iZombie

This past week I’ve discovered the dangerous advantages to downloading Netflix shows for offline viewing on your phone.  With this in mind I’ve managed to watch the first season of iZombie in a week.  iZombie is a current CW show with its first two seasons on Netflix. The show is written and produced by Rob Thomas of Veronica Mars fame. The show has a similar plot with a quirky female protagonist solving crimes by day and dealing with her complicated love life at night. However, Liv Moore (Rose McIver) is not your average protagonist – she’s a zombie.

Workaholic medical resident, Liv decides to take a break one night and ends up at a boat party where a tainted batch of the drug Utopium ends up making people turned into Zombies. Liv is scratched by drug dealer Blaine and ends up infected with the zombie virus and a craving for brains. She manages to find her brains through her new job as the assistant medical examiner Liv tells her secret to her boss Ravi. On top of all the transitions Liv realizes that she gets visions and character traits of whomever she last ate. These visions come in handy as she teams up with detective Clive Babineaux to help solve crimes after eating the murder victims brains’ to trigger visions.

While Liv helps to solve these crimes each week she deals with her ex-fiance Major, and best friend Peyton, who don’t know about her zombie lifestyle but have noticed a strong change in her demeanor. Each episode focuses on a different murder while the other major emotional storylines around Liv are intertwined. Like Veronica Mars, the show has a film noir aspect, which is reflected in the styling of the show and general tone. The setting of Seattle is wonderfully incorporated and a refreshing change of scenery for a procedural which are mostly based in New York or California.

The stories don’t have a ton of emotional depth but the characters are somewhat relatable (other than the whole zombie part..) and the plots never seem tired or recycled. It’s a great procedural that is able to combine dark murder and lighthearted romantic comedy moments, often in the same scene. If you’re interested in a slightly brainless (pun intended) but quirky and cheesy crime procedural check out iZombie next time you’re perusing through Netflix.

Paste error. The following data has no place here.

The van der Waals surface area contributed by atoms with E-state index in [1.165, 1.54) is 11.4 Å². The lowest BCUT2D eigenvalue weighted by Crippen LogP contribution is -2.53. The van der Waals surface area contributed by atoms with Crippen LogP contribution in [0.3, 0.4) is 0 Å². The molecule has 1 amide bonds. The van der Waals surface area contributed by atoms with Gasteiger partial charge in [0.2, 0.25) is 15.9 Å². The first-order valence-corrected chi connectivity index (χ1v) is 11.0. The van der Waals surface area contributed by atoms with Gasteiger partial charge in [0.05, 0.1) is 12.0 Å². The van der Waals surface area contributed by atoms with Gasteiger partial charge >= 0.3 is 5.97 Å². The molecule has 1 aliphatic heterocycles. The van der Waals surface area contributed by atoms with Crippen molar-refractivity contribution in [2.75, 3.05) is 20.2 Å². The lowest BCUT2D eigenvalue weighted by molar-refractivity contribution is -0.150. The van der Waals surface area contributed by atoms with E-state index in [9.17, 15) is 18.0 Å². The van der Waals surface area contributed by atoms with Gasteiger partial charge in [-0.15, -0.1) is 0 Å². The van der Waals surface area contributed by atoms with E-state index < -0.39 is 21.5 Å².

iZombie Seasons 1-2 are available to stream on Netflix with subscription

 

Sneaky Pete

Ever thought about starting over? Wanted to avoid your past coming back to haunt you? How about completely remaking yourself settle a debt? That’s exactly what con man Marius (Giovanni Ribisi) Josipovic does when he takes his cellmate, Pete Murphy’s identity. After hearing story after story of Pete’s grandparents idyllic farm Marius decides to try and swindle them under Pete’s identity.

He needs to settle a 100,000 debt with crooked cop Vince (played by executive producer Bryan Cranston) who took Marius’s brother Eddie as collateral to work at his poker den. Marius believes that the con should be fairly quick. However, things become much more complicated than they appear.

I watch enough television where I’m usually able to predict a lot of a series plot within the first fifteen minutes. What is brilliant about Sneaky Pete is that it treats the viewer a bit like they are the mark, revealing the con little by little, while using side stories of characters as a distraction from the real issue. This is highlighted by the exceptional casting of the Murphy family as well as Ribisi.  Who is able to carry the show’s twists and turns with such depth and pain that Amazon should be thanking him for not needing to budget in an Emmy campaign. Margo Martindale continues to steal every scene she is in as the family Matriarch Audrey. Her relationship with Otto (Peter Gerety), the patriarch and his downward health spiral adds a wonderful depth to the characters that makes the viewers empathize on multiple levels. Throughout the course of the season the viewer sees the whole ensemble (including a standout performance by the youngest Murphy child Carley played by newcomer Libe Barer) grapple with everything from familial strife to warring businesses.